Serenity in the midst of a show-stopping performance of chart-topping hits by Nile Rodgers and Chic

Image for post
Image for post
Courtesy of Nile Rodgers’s website

“He’s a lefty…you can tell by the slant of his guitar.”

That’s the first thing I heard as I settled into my seat at the Fox Theater in Oakland for Nile Rodgers and Chic’s performance this past Thursday night.

Oh, interesting, I thought, in italics (obviously), taking into account this observation made by the man seated in the row just behind me. Nile Rodgers is a lefty guitarist! The things you learn at live concerts…

Turns out, of course, this was not in fact true of Rodgers, but instead of Dave Wakeling, the lead singer/guitarist of The English Beat, who were the evening’s opening act. I present this little opening aside to show you, dear reader…all two of you =)…how much I knew about the event, and the performers, going in.

A couple times during his group’s opening set, Wakeling revealed to the audience, which was filling in slowly, that the feature act of that evening something special in store. Wakeling was on hand during Chic’s soundcheck earlier, and it had been more than enough to convince him that they were ready to jam and party.

And party Chic would, running through the gamut of Rodgers’s incredible catalog of №1 hits. In fact, there’s a hilarious introductory video on his website in which Rodgers rattles off “some” of the artists he’s collaborated with, both producing and playing alongside, in a breathless sequence that makes Billy Joel’s We Didn’t Start the Fire look tame.

It took about twenty seconds of his playing for me to register just special this dude’s talent is. There’s his mastery of the guitar, then the maddeningly talented singers and musicians in the band arrayed around him, but what was most striking was the wondrous simplicity of his guitar playing. This was mastery in its purest vein. Simplicity, arrived at through careful consideration of any and all other possible variations that could have been produced. Then, whittling it down to the perfect distillation. It’s like lyrics: the simpler they seem, the harder you know the artist worked on them, and the more universal they are for the listener.

Little wonder Daft Punk requested Rodgers’s services for their last album, Random Access Memories, whose opening track was titled Give Life Back to Music, a fitting statement as to what the iconic French duo intended to do in response to an industry they’d observed become riddled with sugary, watered-down stuff.

I go to concerts for two reasons: as a sort of pilgrimage/witness-to-greatness of individual performers and groups that have meant so much to me over the years; or to see something that I have no context, or idea, of what to expect. I’m shy and reserved by nature, so this is as let-loose-let’s-get-it-ya-dig as I get. Plus, on the way home from either sort of concert, my creative side gets a-whirring. Favorite songs get played back on repeat, special moments to savor; or something new and exciting that struck me, and that I can’t wait to learn more about.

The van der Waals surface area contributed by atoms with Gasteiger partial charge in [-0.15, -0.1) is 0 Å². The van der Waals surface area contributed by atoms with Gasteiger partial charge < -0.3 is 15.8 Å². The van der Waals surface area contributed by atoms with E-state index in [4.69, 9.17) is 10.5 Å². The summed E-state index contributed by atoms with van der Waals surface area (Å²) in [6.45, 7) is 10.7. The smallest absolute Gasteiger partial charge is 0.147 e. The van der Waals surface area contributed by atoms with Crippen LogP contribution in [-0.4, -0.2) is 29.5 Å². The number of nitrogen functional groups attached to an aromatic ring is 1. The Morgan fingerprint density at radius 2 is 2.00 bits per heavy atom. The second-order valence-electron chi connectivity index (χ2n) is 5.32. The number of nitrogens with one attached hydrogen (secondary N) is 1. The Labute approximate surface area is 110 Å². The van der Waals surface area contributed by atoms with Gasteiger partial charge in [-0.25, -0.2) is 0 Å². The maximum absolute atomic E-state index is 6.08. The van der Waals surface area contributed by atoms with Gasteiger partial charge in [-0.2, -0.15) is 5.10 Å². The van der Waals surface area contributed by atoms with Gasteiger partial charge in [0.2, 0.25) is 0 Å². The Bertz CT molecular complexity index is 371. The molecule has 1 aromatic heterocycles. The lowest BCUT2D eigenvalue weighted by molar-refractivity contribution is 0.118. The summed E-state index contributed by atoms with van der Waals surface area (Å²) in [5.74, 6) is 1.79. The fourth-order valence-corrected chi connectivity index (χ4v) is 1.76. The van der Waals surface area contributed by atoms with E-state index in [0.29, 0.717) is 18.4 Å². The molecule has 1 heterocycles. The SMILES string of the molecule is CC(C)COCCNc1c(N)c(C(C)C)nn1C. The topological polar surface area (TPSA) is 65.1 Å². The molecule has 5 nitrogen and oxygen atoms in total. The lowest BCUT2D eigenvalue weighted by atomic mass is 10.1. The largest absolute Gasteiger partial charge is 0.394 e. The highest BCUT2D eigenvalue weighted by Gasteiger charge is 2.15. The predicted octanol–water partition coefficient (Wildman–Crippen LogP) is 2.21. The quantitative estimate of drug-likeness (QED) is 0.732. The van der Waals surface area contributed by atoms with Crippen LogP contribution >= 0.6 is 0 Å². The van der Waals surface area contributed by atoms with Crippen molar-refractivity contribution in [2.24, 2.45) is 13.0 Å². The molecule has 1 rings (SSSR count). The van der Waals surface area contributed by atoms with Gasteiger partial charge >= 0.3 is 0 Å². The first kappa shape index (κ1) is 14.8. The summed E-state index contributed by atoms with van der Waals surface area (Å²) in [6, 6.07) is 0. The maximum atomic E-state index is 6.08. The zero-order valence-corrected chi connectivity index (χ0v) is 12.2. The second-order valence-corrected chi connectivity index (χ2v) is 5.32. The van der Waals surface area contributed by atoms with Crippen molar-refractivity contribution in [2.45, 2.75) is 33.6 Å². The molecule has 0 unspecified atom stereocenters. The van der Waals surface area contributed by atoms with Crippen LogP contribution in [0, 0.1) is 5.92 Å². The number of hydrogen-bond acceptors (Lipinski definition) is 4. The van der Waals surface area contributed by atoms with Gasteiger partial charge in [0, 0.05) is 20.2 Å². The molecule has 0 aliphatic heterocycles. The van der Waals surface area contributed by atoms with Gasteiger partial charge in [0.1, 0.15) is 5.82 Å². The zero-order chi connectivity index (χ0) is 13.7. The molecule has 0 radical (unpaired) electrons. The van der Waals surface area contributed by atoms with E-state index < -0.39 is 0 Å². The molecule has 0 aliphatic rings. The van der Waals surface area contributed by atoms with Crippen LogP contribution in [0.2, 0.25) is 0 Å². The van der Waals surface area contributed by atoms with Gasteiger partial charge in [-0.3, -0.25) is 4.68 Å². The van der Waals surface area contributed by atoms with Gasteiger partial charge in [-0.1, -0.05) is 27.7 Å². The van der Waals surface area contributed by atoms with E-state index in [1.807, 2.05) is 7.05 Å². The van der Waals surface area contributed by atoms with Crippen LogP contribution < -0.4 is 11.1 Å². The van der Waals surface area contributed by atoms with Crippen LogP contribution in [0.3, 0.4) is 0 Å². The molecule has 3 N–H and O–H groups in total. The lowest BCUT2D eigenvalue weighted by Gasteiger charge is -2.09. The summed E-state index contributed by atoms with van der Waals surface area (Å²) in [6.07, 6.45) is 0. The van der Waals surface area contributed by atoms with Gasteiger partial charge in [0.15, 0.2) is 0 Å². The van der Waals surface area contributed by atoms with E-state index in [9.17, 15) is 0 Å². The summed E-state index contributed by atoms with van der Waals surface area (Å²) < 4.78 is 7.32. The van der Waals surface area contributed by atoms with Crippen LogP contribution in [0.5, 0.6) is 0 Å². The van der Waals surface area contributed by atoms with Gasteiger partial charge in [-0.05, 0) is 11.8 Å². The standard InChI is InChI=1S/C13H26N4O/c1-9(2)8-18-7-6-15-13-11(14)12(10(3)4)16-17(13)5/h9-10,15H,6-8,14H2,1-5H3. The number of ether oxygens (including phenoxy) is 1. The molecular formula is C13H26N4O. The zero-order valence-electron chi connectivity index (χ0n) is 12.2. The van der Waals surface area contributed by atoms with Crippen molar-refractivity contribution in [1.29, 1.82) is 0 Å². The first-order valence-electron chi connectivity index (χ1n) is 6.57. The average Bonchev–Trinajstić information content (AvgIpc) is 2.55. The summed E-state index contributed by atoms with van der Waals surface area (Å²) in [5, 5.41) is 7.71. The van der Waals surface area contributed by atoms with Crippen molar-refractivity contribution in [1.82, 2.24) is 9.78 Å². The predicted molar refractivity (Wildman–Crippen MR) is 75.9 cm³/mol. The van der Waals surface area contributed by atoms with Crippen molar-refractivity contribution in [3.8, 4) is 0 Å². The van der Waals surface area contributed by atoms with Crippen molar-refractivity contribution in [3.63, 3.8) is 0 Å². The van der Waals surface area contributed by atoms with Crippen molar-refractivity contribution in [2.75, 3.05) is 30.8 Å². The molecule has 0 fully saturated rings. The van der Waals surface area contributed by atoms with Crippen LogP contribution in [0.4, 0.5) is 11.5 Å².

Rodgers was the latter sort of concert, and I enjoyed delving into his backstory afterward, learning that at the outset of his career, he’d traded in his guitar for a Fender Stratocaster he still uses to this day. It wasn’t the finest instrument available, but that wasn’t the point. He liked the sound it made, and my how it’s served him well since.

Rodgers was an affable host throughout Chic’s set, even as the on-site tech guru struggled at the outset to get the circuitry right for his Fender. Even as he faux-commiserated with the audience about just how long Chic had been on the road for this latest tour. They didn’t let it show, jamming and rocking and getting people moving, until…the time came for Get Lucky.

Few songs have seemed bigger than this collaboration between Rodgers, Daft Punk and Pharrell; few are more successful in drawing out that part in each of us that goes to a concert with the express purpose to boogie. But on Thursday night, Rodgers turned the song on its head, slowing it down at its outset, and prefacing it with a story that has become an integral component of his recent string of live shows.

Eight years ago, Rodgers was diagnosed with a severe, aggressive form of cancer. So much so, his doctor recommended that Rodgers get his affairs in order. And yet…Rodgers fought on. He rode out treatment until he was cancer-free, whereupon one of the first phone calls he received was from a couple of French dudes with a habit of producing mind-bendingly good dance electronic jams.

So Get Lucky immediately took on an added resonance, with so much of Rodgers’s recent journey wrapped up in it. He provided a funky guitar theme, Daft Punk loved it, the rest is history. It made for a serene moment during an otherwise boisterous set, and it was a good reminder of one of the best reasons for attending live shows. You never know how an artist is going to change up a song. It might just become memorable.

Game of life, with a twist—and shout. Twitter: @alleywhoops

Get the Medium app

A button that says 'Download on the App Store', and if clicked it will lead you to the iOS App store
A button that says 'Get it on, Google Play', and if clicked it will lead you to the Google Play store